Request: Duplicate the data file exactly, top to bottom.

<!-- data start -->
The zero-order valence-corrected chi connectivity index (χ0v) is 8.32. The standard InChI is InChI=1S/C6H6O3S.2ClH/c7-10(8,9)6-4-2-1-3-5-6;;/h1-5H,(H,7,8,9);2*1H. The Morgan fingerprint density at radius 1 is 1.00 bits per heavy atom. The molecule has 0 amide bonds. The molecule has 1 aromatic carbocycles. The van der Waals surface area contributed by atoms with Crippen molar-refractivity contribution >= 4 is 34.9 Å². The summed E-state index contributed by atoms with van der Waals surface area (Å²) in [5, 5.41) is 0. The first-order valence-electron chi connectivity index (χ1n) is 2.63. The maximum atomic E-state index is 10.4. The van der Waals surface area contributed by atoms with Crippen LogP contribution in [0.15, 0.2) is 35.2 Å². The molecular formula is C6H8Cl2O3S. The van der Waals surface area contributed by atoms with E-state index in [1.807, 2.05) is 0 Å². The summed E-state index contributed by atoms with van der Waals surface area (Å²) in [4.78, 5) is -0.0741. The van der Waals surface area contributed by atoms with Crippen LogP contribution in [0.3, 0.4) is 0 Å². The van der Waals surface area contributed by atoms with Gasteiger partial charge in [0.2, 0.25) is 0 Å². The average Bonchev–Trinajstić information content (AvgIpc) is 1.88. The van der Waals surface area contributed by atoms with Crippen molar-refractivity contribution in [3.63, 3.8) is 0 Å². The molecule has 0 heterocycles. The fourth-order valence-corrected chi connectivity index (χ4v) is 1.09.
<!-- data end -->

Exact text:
The zero-order valence-corrected chi connectivity index (χ0v) is 8.32. The standard InChI is InChI=1S/C6H6O3S.2ClH/c7-10(8,9)6-4-2-1-3-5-6;;/h1-5H,(H,7,8,9);2*1H. The Morgan fingerprint density at radius 1 is 1.00 bits per heavy atom. The molecule has 0 amide bonds. The molecule has 1 aromatic carbocycles. The van der Waals surface area contributed by atoms with Crippen molar-refractivity contribution >= 4 is 34.9 Å². The summed E-state index contributed by atoms with van der Waals surface area (Å²) in [5, 5.41) is 0. The first-order valence-electron chi connectivity index (χ1n) is 2.63. The maximum atomic E-state index is 10.4. The van der Waals surface area contributed by atoms with Crippen LogP contribution in [0.15, 0.2) is 35.2 Å². The molecular formula is C6H8Cl2O3S. The van der Waals surface area contributed by atoms with E-state index in [1.807, 2.05) is 0 Å². The summed E-state index contributed by atoms with van der Waals surface area (Å²) in [4.78, 5) is -0.0741. The van der Waals surface area contributed by atoms with Crippen LogP contribution in [0.3, 0.4) is 0 Å². The van der Waals surface area contributed by atoms with Gasteiger partial charge in [0.2, 0.25) is 0 Å². The average Bonchev–Trinajstić information content (AvgIpc) is 1.88. The van der Waals surface area contributed by atoms with Crippen molar-refractivity contribution in [3.63, 3.8) is 0 Å². The molecule has 0 heterocycles. The fourth-order valence-corrected chi connectivity index (χ4v) is 1.09.